Between kids and pets, keeping your house clean can feel like a full-time job. The dryer buzzes the exact moment the laundry basket is full again, and those freshly cleaned floors seem to last all of two days. So, when is it time to get the kids on board to create your small, but mighty, cleaning crew? And where exactly do you start so you’re not going behind them to reclean after every chore? You’ve got questions on kids and cleaning; we’ve got answers.
When to start
The earlier the better (for both you and them). Create good habits early: put things away after you use them, clean up messes you’ve made, and assign chores to days of the week. As infants, you can talk your baby through the picking-up process and celebrate them when they return a toy to its home. Plus, allowing kids to contribute around the house helps them know they are needed and encourages that behavior.
Below we put together a graph of age-appropriate chores to make it a little easier for you.
Change your language
Okay, we’re not insinuating that telling your kids “You get to take out the trash!” is going to get them excited about it, but putting a positive spin on any activity can change their attitude. Tell them the cause of the clean-up, “You played so hard, now you get to put the toys away,” “You made delicious cookies, now we get to clean up the kitchen,” or “We have to put these toys away, so we can play with something else.” Positive language is a really simple way to start. Then, you can help them understand that chores are necessary by saying things like, “We have to finish our chores, so we can spend time playing.” They’ll thank you in the future when you’ve helped them create good habits they can implement in their own homes.
Teach them how to clean
Somehow kids are born with the ability to make a mess, but not the ability to clean it up. We’re still working through that logic but until we do, you have to teach you kids how to clean up. The first time you introduce them to a chore, show them how to do it while walking them through the steps. The second time, you can let them try it while you talk them through it. From there, keep talking them through the chores until they’re able to do it themselves. But if they need extra help, encourage them to ask. Spend a little extra time helping them now so in the future they can do it the right way, so you don’t have to.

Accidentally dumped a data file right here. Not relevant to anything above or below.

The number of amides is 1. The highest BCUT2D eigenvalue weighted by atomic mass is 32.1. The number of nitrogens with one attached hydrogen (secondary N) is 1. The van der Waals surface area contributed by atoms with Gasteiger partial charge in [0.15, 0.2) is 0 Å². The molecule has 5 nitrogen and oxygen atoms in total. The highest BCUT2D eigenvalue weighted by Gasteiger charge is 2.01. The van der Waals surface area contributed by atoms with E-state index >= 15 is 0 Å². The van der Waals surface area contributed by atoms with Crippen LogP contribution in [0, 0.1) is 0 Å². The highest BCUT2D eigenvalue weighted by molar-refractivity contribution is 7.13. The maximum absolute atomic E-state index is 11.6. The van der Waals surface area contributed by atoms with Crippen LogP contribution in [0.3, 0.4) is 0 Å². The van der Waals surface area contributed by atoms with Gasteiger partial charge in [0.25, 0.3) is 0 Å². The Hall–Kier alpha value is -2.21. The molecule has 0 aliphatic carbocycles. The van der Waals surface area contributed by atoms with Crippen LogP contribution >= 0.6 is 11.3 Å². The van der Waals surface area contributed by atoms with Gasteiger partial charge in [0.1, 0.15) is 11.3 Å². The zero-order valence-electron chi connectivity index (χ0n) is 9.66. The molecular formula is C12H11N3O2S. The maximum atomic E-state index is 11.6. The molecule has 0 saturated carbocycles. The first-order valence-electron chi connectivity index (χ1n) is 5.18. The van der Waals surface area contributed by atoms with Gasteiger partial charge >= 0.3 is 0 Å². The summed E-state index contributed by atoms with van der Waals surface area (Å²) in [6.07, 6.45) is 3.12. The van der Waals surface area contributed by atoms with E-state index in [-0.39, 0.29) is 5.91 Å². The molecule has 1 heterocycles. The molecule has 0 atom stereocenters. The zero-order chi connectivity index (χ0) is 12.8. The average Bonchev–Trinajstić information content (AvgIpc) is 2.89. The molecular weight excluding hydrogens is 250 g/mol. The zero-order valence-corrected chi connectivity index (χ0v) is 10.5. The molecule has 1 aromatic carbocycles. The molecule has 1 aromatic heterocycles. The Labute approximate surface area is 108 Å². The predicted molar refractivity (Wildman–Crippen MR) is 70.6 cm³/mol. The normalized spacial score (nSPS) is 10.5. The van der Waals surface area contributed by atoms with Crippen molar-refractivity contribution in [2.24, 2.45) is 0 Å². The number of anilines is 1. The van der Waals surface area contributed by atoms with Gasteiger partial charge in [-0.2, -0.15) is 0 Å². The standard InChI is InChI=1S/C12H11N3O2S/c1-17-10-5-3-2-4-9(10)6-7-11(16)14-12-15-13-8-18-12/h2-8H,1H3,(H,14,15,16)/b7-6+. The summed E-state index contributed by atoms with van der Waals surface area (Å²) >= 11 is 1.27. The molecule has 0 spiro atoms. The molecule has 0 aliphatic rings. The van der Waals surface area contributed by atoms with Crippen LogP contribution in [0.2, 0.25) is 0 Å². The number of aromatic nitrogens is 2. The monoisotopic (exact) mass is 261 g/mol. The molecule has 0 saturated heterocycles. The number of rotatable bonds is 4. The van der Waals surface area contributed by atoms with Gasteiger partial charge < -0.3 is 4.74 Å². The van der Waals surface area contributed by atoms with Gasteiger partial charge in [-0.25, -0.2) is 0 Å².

Take it in stride
They only cleaned half the playroom? That’s great; tomorrow they can clean the other half. They forgot to take out the trash? That’s okay; kindly remind them and praise them when they do it. A lot of kids feed off of positive affirmation, so making sure you acknowledge and thank them for their help will encourage the behavior.
Some kids need a little more motivation than a “good job” and that’s totally fine. Use a chore chart and once they fill it up, they get a treat. It could be one week of chores and they get to pick out a “special snack” at the grocery store or a full chore chart gets them a date night with mom or dad. And we’ve made it easy for you by creating these templated chore charts. Add the chores to the top column, and let them fill it in with stickers on the days of the week they did the chore.
You’ve probably figured out by now that all kids develop and grow at different paces, so be patient. They’re learning how to be a kid, just like you’re learning best practices for parenting. So show them some grace and odds are they’ll do the same for you.